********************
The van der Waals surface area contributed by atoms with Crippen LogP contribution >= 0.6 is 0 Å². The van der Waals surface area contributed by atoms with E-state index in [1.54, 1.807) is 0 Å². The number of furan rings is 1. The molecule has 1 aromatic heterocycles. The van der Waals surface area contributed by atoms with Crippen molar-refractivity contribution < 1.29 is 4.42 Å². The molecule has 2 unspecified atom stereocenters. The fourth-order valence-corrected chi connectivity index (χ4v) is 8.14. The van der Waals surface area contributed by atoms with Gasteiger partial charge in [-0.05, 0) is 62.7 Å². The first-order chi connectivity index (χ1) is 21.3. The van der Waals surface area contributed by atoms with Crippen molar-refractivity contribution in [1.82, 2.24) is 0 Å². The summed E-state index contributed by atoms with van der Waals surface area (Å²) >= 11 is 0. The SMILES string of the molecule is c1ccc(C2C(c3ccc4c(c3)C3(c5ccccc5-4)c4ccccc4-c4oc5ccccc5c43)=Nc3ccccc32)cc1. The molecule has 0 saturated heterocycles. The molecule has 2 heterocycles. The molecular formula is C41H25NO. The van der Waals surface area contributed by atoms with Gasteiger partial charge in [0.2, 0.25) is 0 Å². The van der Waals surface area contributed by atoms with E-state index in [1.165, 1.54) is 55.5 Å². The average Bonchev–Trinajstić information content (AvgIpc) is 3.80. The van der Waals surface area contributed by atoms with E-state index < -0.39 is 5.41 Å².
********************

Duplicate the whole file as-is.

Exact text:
The van der Waals surface area contributed by atoms with Crippen LogP contribution >= 0.6 is 0 Å². The van der Waals surface area contributed by atoms with E-state index in [1.54, 1.807) is 0 Å². The number of furan rings is 1. The molecule has 1 aromatic heterocycles. The van der Waals surface area contributed by atoms with Crippen molar-refractivity contribution < 1.29 is 4.42 Å². The molecule has 2 unspecified atom stereocenters. The fourth-order valence-corrected chi connectivity index (χ4v) is 8.14. The van der Waals surface area contributed by atoms with Gasteiger partial charge in [-0.05, 0) is 62.7 Å². The first-order chi connectivity index (χ1) is 21.3. The van der Waals surface area contributed by atoms with Crippen molar-refractivity contribution in [1.82, 2.24) is 0 Å². The summed E-state index contributed by atoms with van der Waals surface area (Å²) >= 11 is 0. The SMILES string of the molecule is c1ccc(C2C(c3ccc4c(c3)C3(c5ccccc5-4)c4ccccc4-c4oc5ccccc5c43)=Nc3ccccc32)cc1. The molecule has 0 saturated heterocycles. The molecule has 2 heterocycles. The molecular formula is C41H25NO. The van der Waals surface area contributed by atoms with Gasteiger partial charge in [0.2, 0.25) is 0 Å². The van der Waals surface area contributed by atoms with E-state index in [1.165, 1.54) is 55.5 Å². The average Bonchev–Trinajstić information content (AvgIpc) is 3.80. The van der Waals surface area contributed by atoms with E-state index < -0.39 is 5.41 Å².